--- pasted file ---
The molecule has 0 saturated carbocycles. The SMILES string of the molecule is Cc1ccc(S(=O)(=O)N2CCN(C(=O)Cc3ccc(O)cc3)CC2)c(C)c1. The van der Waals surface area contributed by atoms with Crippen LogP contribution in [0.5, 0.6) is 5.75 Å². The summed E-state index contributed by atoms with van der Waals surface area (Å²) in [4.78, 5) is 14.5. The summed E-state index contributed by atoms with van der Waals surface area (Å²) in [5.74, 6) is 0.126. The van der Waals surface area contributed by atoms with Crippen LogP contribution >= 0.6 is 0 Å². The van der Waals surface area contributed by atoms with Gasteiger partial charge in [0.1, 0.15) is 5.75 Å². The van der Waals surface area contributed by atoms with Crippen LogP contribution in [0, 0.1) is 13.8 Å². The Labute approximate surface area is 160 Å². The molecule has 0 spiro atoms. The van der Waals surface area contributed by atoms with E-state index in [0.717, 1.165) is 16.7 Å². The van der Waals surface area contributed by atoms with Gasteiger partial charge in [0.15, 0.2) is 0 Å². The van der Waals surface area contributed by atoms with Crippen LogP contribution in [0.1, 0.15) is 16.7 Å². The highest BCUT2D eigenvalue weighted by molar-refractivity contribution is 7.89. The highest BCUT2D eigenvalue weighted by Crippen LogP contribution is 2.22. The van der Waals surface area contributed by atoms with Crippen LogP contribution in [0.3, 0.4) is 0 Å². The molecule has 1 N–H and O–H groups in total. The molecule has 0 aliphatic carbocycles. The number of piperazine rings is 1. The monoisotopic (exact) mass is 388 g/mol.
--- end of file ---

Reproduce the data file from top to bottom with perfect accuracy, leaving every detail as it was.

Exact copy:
The molecule has 0 saturated carbocycles. The SMILES string of the molecule is Cc1ccc(S(=O)(=O)N2CCN(C(=O)Cc3ccc(O)cc3)CC2)c(C)c1. The van der Waals surface area contributed by atoms with Crippen LogP contribution in [0.5, 0.6) is 5.75 Å². The summed E-state index contributed by atoms with van der Waals surface area (Å²) in [4.78, 5) is 14.5. The summed E-state index contributed by atoms with van der Waals surface area (Å²) in [5.74, 6) is 0.126. The van der Waals surface area contributed by atoms with Crippen LogP contribution >= 0.6 is 0 Å². The van der Waals surface area contributed by atoms with Gasteiger partial charge in [0.1, 0.15) is 5.75 Å². The van der Waals surface area contributed by atoms with Crippen LogP contribution in [0, 0.1) is 13.8 Å². The Labute approximate surface area is 160 Å². The molecule has 0 spiro atoms. The van der Waals surface area contributed by atoms with E-state index in [0.717, 1.165) is 16.7 Å². The van der Waals surface area contributed by atoms with Gasteiger partial charge in [0.15, 0.2) is 0 Å². The van der Waals surface area contributed by atoms with Crippen LogP contribution in [0.1, 0.15) is 16.7 Å². The highest BCUT2D eigenvalue weighted by molar-refractivity contribution is 7.89. The highest BCUT2D eigenvalue weighted by Crippen LogP contribution is 2.22. The van der Waals surface area contributed by atoms with Crippen LogP contribution in [0.3, 0.4) is 0 Å². The molecule has 1 N–H and O–H groups in total. The molecule has 0 aliphatic carbocycles. The number of piperazine rings is 1. The monoisotopic (exact) mass is 388 g/mol.